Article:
British eduaction industry to bring economic boost for uk in 2009

TQ, the leading UK provider of training and education services to Governments and private clients around the World, is predicting 2009 to be a record year for the sector as the popularity of apprenticeships and the demand abroad for training provision from UK firms both continue to see strong growth. 

The firm, which celebrates its 50th anniversary in January, has itself seen a 60% increase in the size of its order book over 2008, and is seeing unprecedented interest across the industry from key global markets, keen to provide British education expertise, knowledge and standards to their domestic markets.

“In the 50 years the company has been in operation I don’t think we’ve ever seen such a breadth and scope for positive market growth like this”, commented Vic Keyworth, CEO of TQ. 

“Despite the economic downturn, and I suspect because of it, the quality of a ‘British education’ remains a strong selling point for firms in our sector and we are seeing unprecedented interest from firms across the Middle East, North Africa, China and Russia in particular.”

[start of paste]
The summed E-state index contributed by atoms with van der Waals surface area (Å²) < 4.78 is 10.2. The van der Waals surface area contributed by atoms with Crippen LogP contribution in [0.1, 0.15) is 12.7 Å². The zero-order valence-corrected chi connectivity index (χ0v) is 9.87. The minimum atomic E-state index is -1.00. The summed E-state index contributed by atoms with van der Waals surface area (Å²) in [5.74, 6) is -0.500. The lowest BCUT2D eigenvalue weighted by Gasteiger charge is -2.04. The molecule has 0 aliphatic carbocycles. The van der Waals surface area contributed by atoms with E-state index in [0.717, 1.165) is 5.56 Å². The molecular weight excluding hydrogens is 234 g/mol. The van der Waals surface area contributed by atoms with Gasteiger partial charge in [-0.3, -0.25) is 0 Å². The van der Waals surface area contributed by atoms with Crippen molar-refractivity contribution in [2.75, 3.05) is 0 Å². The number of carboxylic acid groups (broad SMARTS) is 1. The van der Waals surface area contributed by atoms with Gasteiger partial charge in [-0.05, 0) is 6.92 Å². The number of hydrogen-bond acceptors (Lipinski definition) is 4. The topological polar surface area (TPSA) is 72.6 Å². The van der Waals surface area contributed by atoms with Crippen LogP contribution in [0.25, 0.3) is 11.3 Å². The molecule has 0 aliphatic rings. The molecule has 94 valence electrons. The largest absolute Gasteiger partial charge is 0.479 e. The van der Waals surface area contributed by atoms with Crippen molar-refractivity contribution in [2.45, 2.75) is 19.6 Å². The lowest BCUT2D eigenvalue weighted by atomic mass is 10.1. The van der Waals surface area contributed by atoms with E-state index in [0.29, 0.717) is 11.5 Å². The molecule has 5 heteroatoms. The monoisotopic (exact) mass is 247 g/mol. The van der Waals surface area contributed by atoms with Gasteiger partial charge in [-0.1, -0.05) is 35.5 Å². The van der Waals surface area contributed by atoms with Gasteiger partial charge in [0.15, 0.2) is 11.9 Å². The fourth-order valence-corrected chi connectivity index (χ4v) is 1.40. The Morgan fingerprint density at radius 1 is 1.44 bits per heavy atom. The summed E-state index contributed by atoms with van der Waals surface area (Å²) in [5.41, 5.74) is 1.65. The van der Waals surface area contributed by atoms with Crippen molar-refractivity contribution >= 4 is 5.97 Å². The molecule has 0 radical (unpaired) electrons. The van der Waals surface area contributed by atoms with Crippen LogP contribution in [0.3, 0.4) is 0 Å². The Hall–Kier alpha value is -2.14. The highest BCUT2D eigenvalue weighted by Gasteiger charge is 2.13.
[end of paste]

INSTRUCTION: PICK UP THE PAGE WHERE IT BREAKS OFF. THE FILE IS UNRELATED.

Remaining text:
TQ has helped lead the international popularity of UK education and has built its reputation and market standing through the provision of first-class education of personnel in a wide range of industries around the world over its 50yr history.  

The firm has unique experience in working across a wide range of industries around the globe, with clients across the military, oil, Higher Education and electronics sectors in particular.

In the UK, the firm will launch an apprenticeship training scheme for military engineers in January as part of a 30yr MoD contract

“In times of increased market competitiveness there is a recognised need for well trained and knowledgeable employees to help maintain a company’s competitive edge.  If there is one ray of hope at the moment it’s that so many firms are recognising this, as is the UK Government and we welcome recent figures showing record numbers of apprentices starting courses in 2008”, added Keyworth.

Recent Government figures showed that 224,800 people started an apprenticeship this academic year, compared to 184,400 in 2006/07 – a rise of 22%. 

The numbers finishing apprenticeships now stands at 112,600 for 2007/08, up from 111,800 last year. 

In total, more than six in ten (63.7%) of people now complete the training schemes, compared to just under six in ten (58.9%) last year. 

The Department for Innovation, Universities and Skills (DIUS) has a target of 250,000 people beginning apprenticeships by 2020, and 190,000 completing apprenticeships by this date.[1]

This is just part of an estimated £40bn skills training sector in the UK alone.  TQ estimate the foreign demand for UK skills training to be £300-£400bn.

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